Everyone has a different writing style and method. I’ve had a number of conversations over the last few days with some of my writing friends and heard a wide variety of opinions on how one should go about writing a novel. There’s the ‘sit around and wait for the muse to inspire you’ outlook, the ‘plan everything down to the colour of your minor characters’ socks’ method and the ‘start with a good idea and just see what happens’ method, (which, if I’m very honest, has been my system of choice for the last number of years).
When I was writing Malcolm Orange Disappears I started with the image of a young boy who begins to physically disappear after a traumatic event. I didn’t work on developing characters before I began writing, I didn’t do any research and I certainly had no idea of where the plot was going until, somewhat surprisingly, it finally arrived at a conclusion. I found myself saying terribly precocious things like, “I just let my characters steer the plot” and “I really didn’t know what would happen at the end until it happened.” It was a nice enough way to write a novel, if a little unprofessional. I felt minimal pressure to keep within boundaries and stick to an outline. However, as a writer who generally has multiple storylines and characters on the go at once, I sometimes felt like I was juggling spaghetti to get everything on the page in a cohesive format.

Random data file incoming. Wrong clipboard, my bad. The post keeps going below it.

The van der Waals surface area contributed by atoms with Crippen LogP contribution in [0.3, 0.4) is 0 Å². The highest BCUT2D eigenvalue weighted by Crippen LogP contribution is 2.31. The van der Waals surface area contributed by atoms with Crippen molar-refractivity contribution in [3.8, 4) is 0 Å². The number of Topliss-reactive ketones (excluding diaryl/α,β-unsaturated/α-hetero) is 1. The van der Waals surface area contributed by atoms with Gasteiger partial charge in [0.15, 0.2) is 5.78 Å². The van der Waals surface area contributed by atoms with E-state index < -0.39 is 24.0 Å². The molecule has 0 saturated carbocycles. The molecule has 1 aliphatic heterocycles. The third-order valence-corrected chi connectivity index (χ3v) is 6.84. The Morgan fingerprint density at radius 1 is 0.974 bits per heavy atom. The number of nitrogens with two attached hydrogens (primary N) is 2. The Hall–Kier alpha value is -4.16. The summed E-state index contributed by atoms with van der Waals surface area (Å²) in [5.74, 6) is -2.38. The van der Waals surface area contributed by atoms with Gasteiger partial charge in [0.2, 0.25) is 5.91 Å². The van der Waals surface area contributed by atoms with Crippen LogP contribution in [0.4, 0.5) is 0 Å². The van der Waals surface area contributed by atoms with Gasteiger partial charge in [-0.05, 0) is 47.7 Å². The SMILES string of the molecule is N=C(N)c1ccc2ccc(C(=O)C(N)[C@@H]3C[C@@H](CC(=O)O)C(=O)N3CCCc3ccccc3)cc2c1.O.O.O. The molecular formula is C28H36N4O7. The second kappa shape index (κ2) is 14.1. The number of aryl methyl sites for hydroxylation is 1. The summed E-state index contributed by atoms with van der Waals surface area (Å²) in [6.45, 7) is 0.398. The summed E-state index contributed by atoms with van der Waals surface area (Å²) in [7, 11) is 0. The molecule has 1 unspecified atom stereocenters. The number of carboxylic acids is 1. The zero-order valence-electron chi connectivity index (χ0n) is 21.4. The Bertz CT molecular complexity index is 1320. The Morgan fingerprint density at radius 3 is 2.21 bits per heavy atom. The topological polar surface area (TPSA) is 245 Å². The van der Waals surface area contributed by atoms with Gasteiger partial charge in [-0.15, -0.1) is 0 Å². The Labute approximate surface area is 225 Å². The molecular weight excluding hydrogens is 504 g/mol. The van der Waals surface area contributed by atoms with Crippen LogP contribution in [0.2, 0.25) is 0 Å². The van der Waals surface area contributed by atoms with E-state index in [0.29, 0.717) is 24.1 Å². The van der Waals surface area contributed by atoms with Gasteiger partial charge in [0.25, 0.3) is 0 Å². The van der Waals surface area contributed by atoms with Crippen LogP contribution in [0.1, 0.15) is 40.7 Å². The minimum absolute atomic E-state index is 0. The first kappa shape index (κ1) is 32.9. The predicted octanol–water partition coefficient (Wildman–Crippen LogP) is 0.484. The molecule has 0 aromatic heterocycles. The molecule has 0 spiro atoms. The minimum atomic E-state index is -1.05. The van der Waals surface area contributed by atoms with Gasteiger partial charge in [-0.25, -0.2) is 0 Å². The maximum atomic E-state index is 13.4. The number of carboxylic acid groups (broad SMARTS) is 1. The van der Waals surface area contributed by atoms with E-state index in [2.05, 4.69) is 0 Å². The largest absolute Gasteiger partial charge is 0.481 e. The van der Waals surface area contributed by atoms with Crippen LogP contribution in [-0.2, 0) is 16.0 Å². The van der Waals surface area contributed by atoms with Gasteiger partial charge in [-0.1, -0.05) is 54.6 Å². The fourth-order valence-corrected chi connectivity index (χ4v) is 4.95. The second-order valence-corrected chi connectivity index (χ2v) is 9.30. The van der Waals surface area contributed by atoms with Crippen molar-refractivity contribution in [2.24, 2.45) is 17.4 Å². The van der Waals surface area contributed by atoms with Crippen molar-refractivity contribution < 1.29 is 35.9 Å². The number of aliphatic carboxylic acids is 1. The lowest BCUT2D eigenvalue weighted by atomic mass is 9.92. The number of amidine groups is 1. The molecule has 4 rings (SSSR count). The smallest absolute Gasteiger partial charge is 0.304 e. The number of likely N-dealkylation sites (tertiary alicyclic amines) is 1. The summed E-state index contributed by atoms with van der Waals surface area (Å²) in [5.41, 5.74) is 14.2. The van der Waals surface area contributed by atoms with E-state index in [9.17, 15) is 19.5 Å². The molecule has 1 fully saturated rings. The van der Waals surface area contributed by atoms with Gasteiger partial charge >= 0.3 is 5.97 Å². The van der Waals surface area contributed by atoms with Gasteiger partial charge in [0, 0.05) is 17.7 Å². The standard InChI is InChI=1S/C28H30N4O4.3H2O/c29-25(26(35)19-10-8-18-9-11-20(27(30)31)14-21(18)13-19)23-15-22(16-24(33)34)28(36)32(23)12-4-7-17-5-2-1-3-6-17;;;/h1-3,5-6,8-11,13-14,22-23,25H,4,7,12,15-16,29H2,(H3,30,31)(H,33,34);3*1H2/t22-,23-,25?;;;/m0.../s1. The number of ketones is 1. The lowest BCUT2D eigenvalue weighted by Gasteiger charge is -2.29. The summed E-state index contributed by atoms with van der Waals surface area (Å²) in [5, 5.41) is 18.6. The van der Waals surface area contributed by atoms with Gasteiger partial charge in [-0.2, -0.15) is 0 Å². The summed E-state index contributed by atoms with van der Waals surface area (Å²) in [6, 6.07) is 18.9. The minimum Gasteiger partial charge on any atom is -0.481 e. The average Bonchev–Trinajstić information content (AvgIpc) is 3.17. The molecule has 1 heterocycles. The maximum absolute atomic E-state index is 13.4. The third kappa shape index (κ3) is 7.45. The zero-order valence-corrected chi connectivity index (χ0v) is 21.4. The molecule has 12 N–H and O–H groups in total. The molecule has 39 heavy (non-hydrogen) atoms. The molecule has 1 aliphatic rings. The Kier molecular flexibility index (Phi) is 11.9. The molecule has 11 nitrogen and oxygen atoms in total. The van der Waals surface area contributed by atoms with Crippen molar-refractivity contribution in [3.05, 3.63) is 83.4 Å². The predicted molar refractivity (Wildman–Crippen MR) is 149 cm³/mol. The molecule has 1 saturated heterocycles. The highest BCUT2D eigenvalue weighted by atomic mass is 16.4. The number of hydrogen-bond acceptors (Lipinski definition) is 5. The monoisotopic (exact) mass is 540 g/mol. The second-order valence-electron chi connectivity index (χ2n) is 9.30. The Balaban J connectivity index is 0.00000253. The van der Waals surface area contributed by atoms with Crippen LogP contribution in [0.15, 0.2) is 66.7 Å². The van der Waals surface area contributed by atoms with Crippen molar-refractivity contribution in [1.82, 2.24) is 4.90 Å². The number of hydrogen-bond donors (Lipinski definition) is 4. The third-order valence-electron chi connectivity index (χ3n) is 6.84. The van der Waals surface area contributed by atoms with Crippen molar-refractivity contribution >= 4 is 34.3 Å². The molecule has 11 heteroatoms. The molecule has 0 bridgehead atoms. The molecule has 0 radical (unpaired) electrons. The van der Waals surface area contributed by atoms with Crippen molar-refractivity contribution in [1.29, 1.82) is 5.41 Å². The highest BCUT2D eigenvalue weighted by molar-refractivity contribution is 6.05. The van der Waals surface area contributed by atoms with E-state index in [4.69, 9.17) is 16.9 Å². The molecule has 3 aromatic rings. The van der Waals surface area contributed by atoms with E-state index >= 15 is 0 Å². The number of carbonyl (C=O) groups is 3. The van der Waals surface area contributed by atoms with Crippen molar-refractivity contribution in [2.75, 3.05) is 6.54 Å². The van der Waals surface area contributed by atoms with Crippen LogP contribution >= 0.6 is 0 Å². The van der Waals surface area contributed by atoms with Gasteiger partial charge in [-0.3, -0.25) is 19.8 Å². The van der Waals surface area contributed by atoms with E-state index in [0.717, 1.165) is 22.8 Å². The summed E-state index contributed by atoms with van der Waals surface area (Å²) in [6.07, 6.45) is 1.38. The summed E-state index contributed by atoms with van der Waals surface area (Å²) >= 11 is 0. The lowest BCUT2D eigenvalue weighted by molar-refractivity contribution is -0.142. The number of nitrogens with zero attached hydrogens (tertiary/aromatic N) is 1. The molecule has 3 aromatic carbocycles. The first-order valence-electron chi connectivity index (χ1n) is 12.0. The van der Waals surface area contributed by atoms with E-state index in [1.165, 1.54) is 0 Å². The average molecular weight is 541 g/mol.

I met for coffee with my lovely friend Jude Crozier this morning. Jude’s just graduated from Oxford Brooks with an MA in publishing and was ridiculously helpful in giving me pointers for promoting Malcolm Orange when it is released in May. Being organized and thorough, she suggested will really help me as I juggle a number of commitments and try to get Roundabouts written by the end of the year. (It’s a different barrel of monkeys writing a novel to deadline when you’ve been used to setting your own timeframe). Jude went as far as to suggest a spreadsheet and whilst this would give my brother, Alan “put it in a spreadsheet” Carson unending pleasure, I remain sceptical about the mixing of art and pie charts. I shall refrain for now.
Instead, I came home and spent the afternoon writing a loose, but structured, chapter plan for Roundabouts. It was not as terrifying as I thought. There’s still plenty of room for the muse to turn up with all her cryptic plot twists. However, it’s actually refreshing to know my plot has a shape already, my characters have characteristics and will develop across the novel and most reassuringly I have 8, full but neat, 10,000 word chapters planned, (1 of which is already written). More than 10% of this novel is already written and it’s only January- score- I might plot that in a bar chart tomorrow.